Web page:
Guitarists, however, are a dime a dozen. With Bono in the room, Ivan was never going to be the lead singer either. And Dave Evans exuded the quiet presence that would attend almost everything he did in the future. Three guitarists was too many. Ivan had to go.
But it wasn’t a case of the older guys muscling in and taking over: when it came to the crunch, it was Dave – the younger of the two Evans brothers in that first incarnation of the band as Feedback – who held onto the lead guitarist role. The cards finally fell into place when – in what was a choreographed move – Dick left the stage during a gig, never to return. Heart, diamond, club, spade. It was a four-piece then.
How many times over those first couple of years did it almost fall apart? There are photo shoots of U2 for which Bono’s mate Guggi, who formed The Virgin Prunes with Gavin Friday, had to stand in for an absent Larry, who was detained in school. Larry’s father famously used to pick him up from band activities, pointing to his watch. He was doing what any good parent would want to do: trying to guide his child through school, while also allowing him to follow the dream that he might one day make it as a musician. But it wasn’t easy – either for him or for Larry.
Most likely the other members of U2 were bitten by frustration: how can you get real momentum going when one of the band has to be tucked up in bed by 11pm? But they chewed their tongues. During the process of trial and error, as they started to uncover a sense of what the band might actually be, there have to have been moments of doubt. Was Dave ever going to be able to play a guitar solo, for God’s sake? Would Adam be good enough to make it as a bass player? And, anyway, when was Bono going to actually learn to sing? (And while he was learning, wouldn’t it be better to stop him making that godawful rocket on the guitar?).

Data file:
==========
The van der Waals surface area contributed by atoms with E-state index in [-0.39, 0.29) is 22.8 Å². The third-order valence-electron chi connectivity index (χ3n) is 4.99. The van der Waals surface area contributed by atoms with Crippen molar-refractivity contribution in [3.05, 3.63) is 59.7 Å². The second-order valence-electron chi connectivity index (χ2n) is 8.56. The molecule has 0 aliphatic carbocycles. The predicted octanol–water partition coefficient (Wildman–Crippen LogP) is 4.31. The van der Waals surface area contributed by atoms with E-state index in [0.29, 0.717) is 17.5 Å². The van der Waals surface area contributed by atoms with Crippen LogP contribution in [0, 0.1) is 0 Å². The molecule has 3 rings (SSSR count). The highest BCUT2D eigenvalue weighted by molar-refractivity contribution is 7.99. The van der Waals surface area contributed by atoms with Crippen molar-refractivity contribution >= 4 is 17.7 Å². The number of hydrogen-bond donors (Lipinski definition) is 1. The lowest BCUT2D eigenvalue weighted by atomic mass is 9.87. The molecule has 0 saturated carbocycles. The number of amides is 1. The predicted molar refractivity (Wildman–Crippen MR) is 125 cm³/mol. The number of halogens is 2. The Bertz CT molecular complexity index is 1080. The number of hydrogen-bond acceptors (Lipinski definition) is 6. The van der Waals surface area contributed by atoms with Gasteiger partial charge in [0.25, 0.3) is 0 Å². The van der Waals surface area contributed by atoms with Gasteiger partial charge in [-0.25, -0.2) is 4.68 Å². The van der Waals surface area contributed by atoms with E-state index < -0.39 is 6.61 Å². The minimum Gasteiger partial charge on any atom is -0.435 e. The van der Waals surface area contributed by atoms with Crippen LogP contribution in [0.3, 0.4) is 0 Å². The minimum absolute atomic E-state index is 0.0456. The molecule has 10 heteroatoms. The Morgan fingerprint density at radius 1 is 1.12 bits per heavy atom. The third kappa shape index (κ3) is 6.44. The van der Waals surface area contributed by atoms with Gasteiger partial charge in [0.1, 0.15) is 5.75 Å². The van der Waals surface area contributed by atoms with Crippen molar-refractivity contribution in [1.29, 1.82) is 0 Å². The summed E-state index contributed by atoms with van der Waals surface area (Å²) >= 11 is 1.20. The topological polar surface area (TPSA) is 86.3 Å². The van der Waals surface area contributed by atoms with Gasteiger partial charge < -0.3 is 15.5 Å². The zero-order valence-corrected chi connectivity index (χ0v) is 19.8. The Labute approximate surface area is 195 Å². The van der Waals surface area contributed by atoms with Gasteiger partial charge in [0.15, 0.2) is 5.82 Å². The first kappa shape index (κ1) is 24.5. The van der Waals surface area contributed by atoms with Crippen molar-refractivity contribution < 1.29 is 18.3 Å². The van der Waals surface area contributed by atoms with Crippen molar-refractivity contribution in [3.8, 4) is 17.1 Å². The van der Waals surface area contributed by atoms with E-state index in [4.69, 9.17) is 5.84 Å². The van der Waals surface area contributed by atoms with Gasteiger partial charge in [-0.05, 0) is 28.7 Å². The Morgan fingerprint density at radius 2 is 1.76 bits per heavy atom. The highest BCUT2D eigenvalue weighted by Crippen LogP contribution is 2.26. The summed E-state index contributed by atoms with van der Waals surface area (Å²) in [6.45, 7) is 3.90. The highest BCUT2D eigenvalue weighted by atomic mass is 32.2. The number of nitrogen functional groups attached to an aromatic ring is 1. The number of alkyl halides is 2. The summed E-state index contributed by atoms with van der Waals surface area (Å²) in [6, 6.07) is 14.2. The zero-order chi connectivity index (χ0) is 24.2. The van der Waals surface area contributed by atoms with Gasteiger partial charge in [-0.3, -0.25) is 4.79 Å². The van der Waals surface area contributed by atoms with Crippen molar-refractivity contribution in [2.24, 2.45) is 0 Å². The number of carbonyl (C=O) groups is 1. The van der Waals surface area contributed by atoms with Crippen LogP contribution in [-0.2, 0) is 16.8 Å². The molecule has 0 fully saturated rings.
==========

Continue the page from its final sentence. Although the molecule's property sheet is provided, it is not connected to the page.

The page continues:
Every young band is assailed by those kind of qualms. But there was something going on here that was different. As their musical muscles grew, they hung together as a unit, while bands all around them were falling apart, changing members and morphing into something different than when they started. It is as if, with Adam, Bono, Edge and Larry, the collective instinct was there from the outset that the whole was – or at least could in time be – greater than the sum of the parts.
It was also about loyalty to one another. U2 were given a hard time by a coterie on the Dublin rock scene at the time. They were treated as impostors, posh middle class boys who were in some way faking it by trying to be some sort of punk rock band. That only made them stronger.
It was all bullshit. Inevitably, these judgements were most often made by well-to-do middle class boys who were themselves faking it. One conclusion you might have come to is that faking it is part of what young men and women do until they discover who they really are – if indeed they ever get there.
The truth, however, is that U2 weren’t. As a troupe, they were then – and have remained – remarkably true to their origins, as a group of suburban semi-outsiders, who wanted to be rock stars but were also, from the start, about something potentially deeper and more lasting. They might not have used the word at the time, or even yet had a jigsaw that they were striving to complete in their collective mind’s eye, but what the insightful intuited was that they wanted to create art.